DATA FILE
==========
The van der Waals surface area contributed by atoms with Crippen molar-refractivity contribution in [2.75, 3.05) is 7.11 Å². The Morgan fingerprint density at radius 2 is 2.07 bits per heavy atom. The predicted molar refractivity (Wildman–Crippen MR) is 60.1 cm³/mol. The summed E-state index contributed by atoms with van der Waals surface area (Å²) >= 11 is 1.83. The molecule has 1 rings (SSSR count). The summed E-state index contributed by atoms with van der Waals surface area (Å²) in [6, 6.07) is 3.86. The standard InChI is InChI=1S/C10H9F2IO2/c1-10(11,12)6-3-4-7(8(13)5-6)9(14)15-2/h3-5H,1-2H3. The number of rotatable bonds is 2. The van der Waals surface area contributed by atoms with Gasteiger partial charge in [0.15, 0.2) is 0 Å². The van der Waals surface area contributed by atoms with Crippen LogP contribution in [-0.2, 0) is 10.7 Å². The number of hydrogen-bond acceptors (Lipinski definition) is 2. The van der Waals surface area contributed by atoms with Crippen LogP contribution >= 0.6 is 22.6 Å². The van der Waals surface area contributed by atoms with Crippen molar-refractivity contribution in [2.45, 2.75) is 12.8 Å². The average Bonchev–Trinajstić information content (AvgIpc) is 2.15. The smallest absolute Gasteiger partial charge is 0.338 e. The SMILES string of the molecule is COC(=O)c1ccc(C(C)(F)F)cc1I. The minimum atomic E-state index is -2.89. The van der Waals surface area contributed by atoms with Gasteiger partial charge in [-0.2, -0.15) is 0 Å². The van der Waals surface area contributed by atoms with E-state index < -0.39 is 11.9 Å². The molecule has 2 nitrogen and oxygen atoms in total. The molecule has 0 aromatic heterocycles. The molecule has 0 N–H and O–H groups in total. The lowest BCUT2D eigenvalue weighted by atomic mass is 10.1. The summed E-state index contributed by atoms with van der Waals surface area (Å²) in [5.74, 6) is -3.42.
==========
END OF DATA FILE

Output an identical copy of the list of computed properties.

The van der Waals surface area contributed by atoms with Crippen molar-refractivity contribution in [2.75, 3.05) is 7.11 Å². The Morgan fingerprint density at radius 2 is 2.07 bits per heavy atom. The predicted molar refractivity (Wildman–Crippen MR) is 60.1 cm³/mol. The summed E-state index contributed by atoms with van der Waals surface area (Å²) >= 11 is 1.83. The molecule has 1 rings (SSSR count). The summed E-state index contributed by atoms with van der Waals surface area (Å²) in [6, 6.07) is 3.86. The standard InChI is InChI=1S/C10H9F2IO2/c1-10(11,12)6-3-4-7(8(13)5-6)9(14)15-2/h3-5H,1-2H3. The number of rotatable bonds is 2. The van der Waals surface area contributed by atoms with Gasteiger partial charge in [0.15, 0.2) is 0 Å². The van der Waals surface area contributed by atoms with Crippen LogP contribution in [-0.2, 0) is 10.7 Å². The number of hydrogen-bond acceptors (Lipinski definition) is 2. The van der Waals surface area contributed by atoms with Crippen LogP contribution >= 0.6 is 22.6 Å². The van der Waals surface area contributed by atoms with Crippen molar-refractivity contribution in [2.45, 2.75) is 12.8 Å². The average Bonchev–Trinajstić information content (AvgIpc) is 2.15. The smallest absolute Gasteiger partial charge is 0.338 e. The SMILES string of the molecule is COC(=O)c1ccc(C(C)(F)F)cc1I. The minimum atomic E-state index is -2.89. The van der Waals surface area contributed by atoms with Gasteiger partial charge in [-0.2, -0.15) is 0 Å². The van der Waals surface area contributed by atoms with E-state index < -0.39 is 11.9 Å². The molecule has 2 nitrogen and oxygen atoms in total. The molecule has 0 aromatic heterocycles. The molecule has 0 N–H and O–H groups in total. The lowest BCUT2D eigenvalue weighted by atomic mass is 10.1. The summed E-state index contributed by atoms with van der Waals surface area (Å²) in [5.74, 6) is -3.42.